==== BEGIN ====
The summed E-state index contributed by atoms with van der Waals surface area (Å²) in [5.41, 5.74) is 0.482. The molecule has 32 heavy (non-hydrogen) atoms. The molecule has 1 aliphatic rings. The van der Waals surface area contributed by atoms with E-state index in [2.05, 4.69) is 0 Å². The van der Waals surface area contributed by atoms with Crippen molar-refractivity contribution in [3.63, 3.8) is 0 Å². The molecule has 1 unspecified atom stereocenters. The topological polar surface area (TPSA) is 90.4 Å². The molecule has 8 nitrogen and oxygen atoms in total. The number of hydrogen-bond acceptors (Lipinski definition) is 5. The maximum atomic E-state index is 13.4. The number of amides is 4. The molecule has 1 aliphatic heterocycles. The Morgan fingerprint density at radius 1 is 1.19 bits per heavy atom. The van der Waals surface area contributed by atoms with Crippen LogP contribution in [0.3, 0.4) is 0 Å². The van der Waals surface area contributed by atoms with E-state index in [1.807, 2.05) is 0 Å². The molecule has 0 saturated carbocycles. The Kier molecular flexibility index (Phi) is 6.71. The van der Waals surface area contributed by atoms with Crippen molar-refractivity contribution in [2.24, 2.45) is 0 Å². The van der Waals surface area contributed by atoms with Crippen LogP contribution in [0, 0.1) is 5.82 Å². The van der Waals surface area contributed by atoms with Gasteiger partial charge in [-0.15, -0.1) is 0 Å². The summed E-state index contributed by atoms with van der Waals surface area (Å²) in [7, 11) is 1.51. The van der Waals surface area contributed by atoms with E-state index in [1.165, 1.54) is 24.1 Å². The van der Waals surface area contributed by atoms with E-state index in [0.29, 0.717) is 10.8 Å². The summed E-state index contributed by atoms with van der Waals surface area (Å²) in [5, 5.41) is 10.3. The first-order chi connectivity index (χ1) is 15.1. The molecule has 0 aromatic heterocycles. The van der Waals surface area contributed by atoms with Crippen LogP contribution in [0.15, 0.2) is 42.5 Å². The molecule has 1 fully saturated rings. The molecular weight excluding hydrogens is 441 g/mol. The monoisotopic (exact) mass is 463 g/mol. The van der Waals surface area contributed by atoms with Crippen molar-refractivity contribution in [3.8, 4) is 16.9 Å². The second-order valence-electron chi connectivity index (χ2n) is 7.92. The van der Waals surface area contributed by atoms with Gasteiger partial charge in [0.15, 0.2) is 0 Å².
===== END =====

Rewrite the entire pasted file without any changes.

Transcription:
The summed E-state index contributed by atoms with van der Waals surface area (Å²) in [5.41, 5.74) is 0.482. The molecule has 32 heavy (non-hydrogen) atoms. The molecule has 1 aliphatic rings. The van der Waals surface area contributed by atoms with E-state index in [2.05, 4.69) is 0 Å². The van der Waals surface area contributed by atoms with Crippen molar-refractivity contribution in [3.63, 3.8) is 0 Å². The molecule has 1 unspecified atom stereocenters. The topological polar surface area (TPSA) is 90.4 Å². The molecule has 8 nitrogen and oxygen atoms in total. The number of hydrogen-bond acceptors (Lipinski definition) is 5. The maximum atomic E-state index is 13.4. The number of amides is 4. The molecule has 1 aliphatic heterocycles. The Morgan fingerprint density at radius 1 is 1.19 bits per heavy atom. The van der Waals surface area contributed by atoms with Crippen LogP contribution in [0.3, 0.4) is 0 Å². The van der Waals surface area contributed by atoms with E-state index in [1.807, 2.05) is 0 Å². The molecule has 0 saturated carbocycles. The Kier molecular flexibility index (Phi) is 6.71. The van der Waals surface area contributed by atoms with Crippen molar-refractivity contribution in [2.24, 2.45) is 0 Å². The van der Waals surface area contributed by atoms with Crippen LogP contribution in [0, 0.1) is 5.82 Å². The van der Waals surface area contributed by atoms with Gasteiger partial charge in [-0.15, -0.1) is 0 Å². The summed E-state index contributed by atoms with van der Waals surface area (Å²) in [7, 11) is 1.51. The van der Waals surface area contributed by atoms with E-state index in [1.165, 1.54) is 24.1 Å². The van der Waals surface area contributed by atoms with E-state index in [0.29, 0.717) is 10.8 Å². The summed E-state index contributed by atoms with van der Waals surface area (Å²) in [5, 5.41) is 10.3. The first-order chi connectivity index (χ1) is 15.1. The molecule has 0 aromatic heterocycles. The van der Waals surface area contributed by atoms with Crippen LogP contribution in [0.15, 0.2) is 42.5 Å². The molecule has 1 fully saturated rings. The molecular weight excluding hydrogens is 441 g/mol. The monoisotopic (exact) mass is 463 g/mol. The van der Waals surface area contributed by atoms with Crippen molar-refractivity contribution in [3.8, 4) is 16.9 Å². The second-order valence-electron chi connectivity index (χ2n) is 7.92. The van der Waals surface area contributed by atoms with Gasteiger partial charge in [0.15, 0.2) is 0 Å².